State Sen. Mary Lazich (R-New Berlin) and State Rep. Robert Brooks (R-Saukville) have introduced legislation that would allow concealed carry license holders the right to carry weapons on school grounds throughout Wisconsin.

But before we examine that proposal let’s take a quick glance at how well concealed carry, up to this point, has worked in general for the state so far.

In 2011, when Walker signed the concealed carry bill passed by the state legislature into law, he did so with great fanfare. Specifically, he included a very notable promise: that the state would be safer for it.

“By signing concealed carry into law today we are making Wisconsin safer for all responsible, law abiding citizens,” Walker said back then.

And how has the state fared? Not as well as Walker suggested it would. Wisconsin has seen a drastic increase in violent crime since the governor signed the bill into law.

According to FBI statistics the violent crime rate in the state has sprung up by more than 22 percent from 2011 to 2014. And the murder rate has similarly gone up, by more than 20 percent.

For comparison, the U.S. violent crime rate went down almost three percent from 2011-2014, and the murder rate went down 4.25 percent nationally.

Some, like Rep. Bob Gannon (R-Slinger) have suggested that the problem is purely the result of the state’s main urban areas, singling out Milwaukee for its spike in crime and apparently attempting to make the issue more about race than guns.

“A large number of these crimes [occur] in mainly black neighborhoods,” Gannon wrote in a press release last month.

But Gannon ignores much of the evidence that suggests crime is rising everywhere, not just in Milwaukee. Even in non-metropolitan counties throughout the state, the crime rate is going up.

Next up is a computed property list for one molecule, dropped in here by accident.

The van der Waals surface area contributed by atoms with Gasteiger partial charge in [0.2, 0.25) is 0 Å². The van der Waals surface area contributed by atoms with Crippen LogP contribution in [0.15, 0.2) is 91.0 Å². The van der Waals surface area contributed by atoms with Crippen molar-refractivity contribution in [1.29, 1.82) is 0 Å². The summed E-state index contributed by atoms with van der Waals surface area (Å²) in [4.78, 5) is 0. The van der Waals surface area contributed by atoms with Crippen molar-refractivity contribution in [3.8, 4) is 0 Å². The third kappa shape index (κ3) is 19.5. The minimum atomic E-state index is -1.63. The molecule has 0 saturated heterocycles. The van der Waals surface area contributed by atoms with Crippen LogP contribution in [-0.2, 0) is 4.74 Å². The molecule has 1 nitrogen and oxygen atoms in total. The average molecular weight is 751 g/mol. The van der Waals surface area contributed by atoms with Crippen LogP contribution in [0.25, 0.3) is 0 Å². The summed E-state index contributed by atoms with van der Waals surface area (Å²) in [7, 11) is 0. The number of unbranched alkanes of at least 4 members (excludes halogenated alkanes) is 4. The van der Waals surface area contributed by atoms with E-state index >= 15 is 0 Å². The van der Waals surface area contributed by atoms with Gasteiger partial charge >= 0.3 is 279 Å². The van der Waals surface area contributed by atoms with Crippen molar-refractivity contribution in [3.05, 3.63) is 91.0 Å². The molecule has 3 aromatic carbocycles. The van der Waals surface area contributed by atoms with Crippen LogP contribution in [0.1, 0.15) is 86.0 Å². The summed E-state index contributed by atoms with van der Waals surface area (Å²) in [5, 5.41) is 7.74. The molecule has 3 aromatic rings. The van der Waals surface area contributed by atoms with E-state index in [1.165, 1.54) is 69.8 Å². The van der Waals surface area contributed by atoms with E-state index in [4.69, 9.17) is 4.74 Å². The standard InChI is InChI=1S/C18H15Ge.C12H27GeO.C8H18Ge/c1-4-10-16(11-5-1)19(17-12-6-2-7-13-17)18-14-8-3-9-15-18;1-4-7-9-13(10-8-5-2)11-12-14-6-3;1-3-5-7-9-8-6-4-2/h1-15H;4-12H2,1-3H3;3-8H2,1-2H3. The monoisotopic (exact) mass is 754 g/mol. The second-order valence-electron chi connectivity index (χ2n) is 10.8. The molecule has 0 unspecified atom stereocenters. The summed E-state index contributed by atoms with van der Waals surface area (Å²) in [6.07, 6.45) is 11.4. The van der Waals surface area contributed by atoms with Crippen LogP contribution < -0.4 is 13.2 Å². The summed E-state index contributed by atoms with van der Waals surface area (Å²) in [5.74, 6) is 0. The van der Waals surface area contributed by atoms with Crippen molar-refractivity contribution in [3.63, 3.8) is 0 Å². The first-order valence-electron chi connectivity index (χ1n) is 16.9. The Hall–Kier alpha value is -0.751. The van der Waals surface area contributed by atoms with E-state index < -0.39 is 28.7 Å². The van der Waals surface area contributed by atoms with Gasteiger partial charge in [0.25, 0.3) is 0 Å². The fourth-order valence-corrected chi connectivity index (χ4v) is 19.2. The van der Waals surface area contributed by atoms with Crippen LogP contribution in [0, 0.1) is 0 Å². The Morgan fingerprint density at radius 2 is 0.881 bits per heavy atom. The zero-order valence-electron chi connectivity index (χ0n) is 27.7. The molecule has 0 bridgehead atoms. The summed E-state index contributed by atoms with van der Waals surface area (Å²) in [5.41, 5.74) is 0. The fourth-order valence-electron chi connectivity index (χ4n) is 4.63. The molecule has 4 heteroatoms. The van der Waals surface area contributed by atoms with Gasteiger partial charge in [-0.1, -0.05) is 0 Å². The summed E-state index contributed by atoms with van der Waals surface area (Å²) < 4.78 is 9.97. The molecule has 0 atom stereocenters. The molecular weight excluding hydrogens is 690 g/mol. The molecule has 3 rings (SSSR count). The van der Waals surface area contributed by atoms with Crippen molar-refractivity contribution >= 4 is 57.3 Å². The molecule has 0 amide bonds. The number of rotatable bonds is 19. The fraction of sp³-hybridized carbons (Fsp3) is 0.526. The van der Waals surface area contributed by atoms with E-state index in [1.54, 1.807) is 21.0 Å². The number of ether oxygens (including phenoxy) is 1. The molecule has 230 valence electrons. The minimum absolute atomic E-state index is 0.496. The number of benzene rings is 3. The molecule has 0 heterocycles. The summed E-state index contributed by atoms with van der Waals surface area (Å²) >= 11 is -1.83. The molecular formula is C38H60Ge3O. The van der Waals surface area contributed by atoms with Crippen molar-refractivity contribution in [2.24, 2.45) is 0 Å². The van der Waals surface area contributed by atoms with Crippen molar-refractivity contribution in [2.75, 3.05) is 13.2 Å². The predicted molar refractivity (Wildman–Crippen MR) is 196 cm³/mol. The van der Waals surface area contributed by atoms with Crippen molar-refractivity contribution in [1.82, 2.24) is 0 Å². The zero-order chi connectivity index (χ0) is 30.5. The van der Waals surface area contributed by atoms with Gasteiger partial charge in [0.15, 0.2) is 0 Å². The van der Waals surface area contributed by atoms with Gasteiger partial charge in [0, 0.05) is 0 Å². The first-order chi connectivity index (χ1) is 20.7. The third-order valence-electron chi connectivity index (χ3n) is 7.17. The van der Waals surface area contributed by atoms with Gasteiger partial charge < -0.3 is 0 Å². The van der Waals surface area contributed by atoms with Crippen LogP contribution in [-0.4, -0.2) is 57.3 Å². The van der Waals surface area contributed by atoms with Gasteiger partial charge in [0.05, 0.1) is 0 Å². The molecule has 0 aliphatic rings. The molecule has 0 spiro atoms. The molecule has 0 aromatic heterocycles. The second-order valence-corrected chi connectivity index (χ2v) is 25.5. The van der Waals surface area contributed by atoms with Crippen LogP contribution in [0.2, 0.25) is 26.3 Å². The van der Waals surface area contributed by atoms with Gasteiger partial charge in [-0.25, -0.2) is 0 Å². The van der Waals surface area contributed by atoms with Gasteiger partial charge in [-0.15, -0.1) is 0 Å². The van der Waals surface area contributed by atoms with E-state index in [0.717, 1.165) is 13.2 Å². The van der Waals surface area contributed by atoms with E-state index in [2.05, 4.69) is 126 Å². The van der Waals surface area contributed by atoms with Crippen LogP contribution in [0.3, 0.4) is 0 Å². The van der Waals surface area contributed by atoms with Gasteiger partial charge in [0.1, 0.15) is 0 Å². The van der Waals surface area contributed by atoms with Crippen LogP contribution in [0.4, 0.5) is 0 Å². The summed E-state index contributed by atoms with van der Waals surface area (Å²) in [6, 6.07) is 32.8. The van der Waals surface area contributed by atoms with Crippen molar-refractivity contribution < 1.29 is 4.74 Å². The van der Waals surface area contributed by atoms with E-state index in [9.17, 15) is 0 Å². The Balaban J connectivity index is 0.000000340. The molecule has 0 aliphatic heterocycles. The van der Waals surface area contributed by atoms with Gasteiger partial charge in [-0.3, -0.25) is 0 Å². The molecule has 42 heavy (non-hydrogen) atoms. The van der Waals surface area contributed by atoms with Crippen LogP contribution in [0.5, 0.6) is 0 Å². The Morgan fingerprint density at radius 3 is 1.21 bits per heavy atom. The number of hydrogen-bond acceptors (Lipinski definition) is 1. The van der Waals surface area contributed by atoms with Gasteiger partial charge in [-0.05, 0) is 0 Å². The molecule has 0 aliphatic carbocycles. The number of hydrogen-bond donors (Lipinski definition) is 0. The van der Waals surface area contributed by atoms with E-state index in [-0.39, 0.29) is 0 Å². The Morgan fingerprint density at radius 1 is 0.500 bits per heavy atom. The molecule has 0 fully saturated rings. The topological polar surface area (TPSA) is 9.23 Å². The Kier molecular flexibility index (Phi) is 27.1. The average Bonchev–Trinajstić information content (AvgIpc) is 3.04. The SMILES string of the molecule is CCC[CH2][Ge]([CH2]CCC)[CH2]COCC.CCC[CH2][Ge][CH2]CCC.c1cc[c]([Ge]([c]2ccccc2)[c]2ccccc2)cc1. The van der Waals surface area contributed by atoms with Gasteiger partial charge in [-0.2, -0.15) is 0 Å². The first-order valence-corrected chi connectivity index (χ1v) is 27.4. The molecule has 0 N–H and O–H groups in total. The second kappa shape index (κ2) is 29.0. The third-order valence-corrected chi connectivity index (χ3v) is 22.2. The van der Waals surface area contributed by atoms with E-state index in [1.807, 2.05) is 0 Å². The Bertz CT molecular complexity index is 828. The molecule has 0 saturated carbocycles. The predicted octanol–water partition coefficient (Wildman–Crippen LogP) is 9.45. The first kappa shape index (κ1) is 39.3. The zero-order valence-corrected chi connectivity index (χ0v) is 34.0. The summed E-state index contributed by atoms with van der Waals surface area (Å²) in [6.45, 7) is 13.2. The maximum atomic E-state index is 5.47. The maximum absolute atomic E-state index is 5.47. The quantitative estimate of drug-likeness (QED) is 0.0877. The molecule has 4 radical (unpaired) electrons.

In those counties, the violent crime rate increased by 11.6 percent during the same time period. So it’s not just a Milwaukee problem, as Rep. Gannon and other conservatives have suggested.

In all likelihood, concealed carry probably didn’t have anything to do with the increase in crime levels seen in Wisconsin. But remember, Gov. Walker and other Republicans in the state promised that its passage would make the state safer. Many still cling onto the errant belief that the concealed carry law acts as a deterrent.

Here’s Rep. Bob Gannon again, stating that the law would work to stop criminals (emphasis in bold mine): “A gang banger in the mall with a gun is going to think twice if there could be a law abiding CCW holder standing behind them fully prepared to shoot center mass...”

Yet that hasn’t been the case. Concealed carry hasn’t made our state safer, and it won’t make our schools safer either.

We shouldn’t rely on the belief that a consistently armed citizenry can somehow create a safer society. People have a right to protect themselves, but the evidence shows that concealed carry as a safety policy hasn’t worked. The law simply doesn’t act as a deterrent, in theory nor in practice.

There’s an added problem when we discuss allowing concealed carry on school grounds. Allowing people to carry weapons near schools will simply create confusion for administrators, even in a drop-off/pick-up area, making their jobs even more difficult than they already are.

For his own part, Gov. Scott Walker refused to share his own opinion on the bill, citing Assembly Speaker Robin Vos’s statements as his reason why he’s silent on the issue:
“The speaker said they’re not taking it up and so my focus is really going to be, from the State of the State on, the things we can get passed in this legislative session,” he said. “For us, our priority is really going to be on workforce, worker training and career development issues.”
That’s a cop-out if I’ve ever seen one. The bill is a bad idea, and Walker should recognize it as such.

Sunday, January 17, 2016

Why Sunday night's Democratic debate is making me optimistic

The Democrats are offering a positive vision of an American future

After the latest Democratic Party debate, I’m genuinely excited about this presidential election campaign.

Don’t get me wrong -- I frequently get upset or discouraged by the amount of attention that the Republican candidates are receiving this year. Theirs is a set of campaigns that is dedicated toward appealing to the lowest common denominator -- they work to get votes through fear and intimidation tactics rather than substantive policy.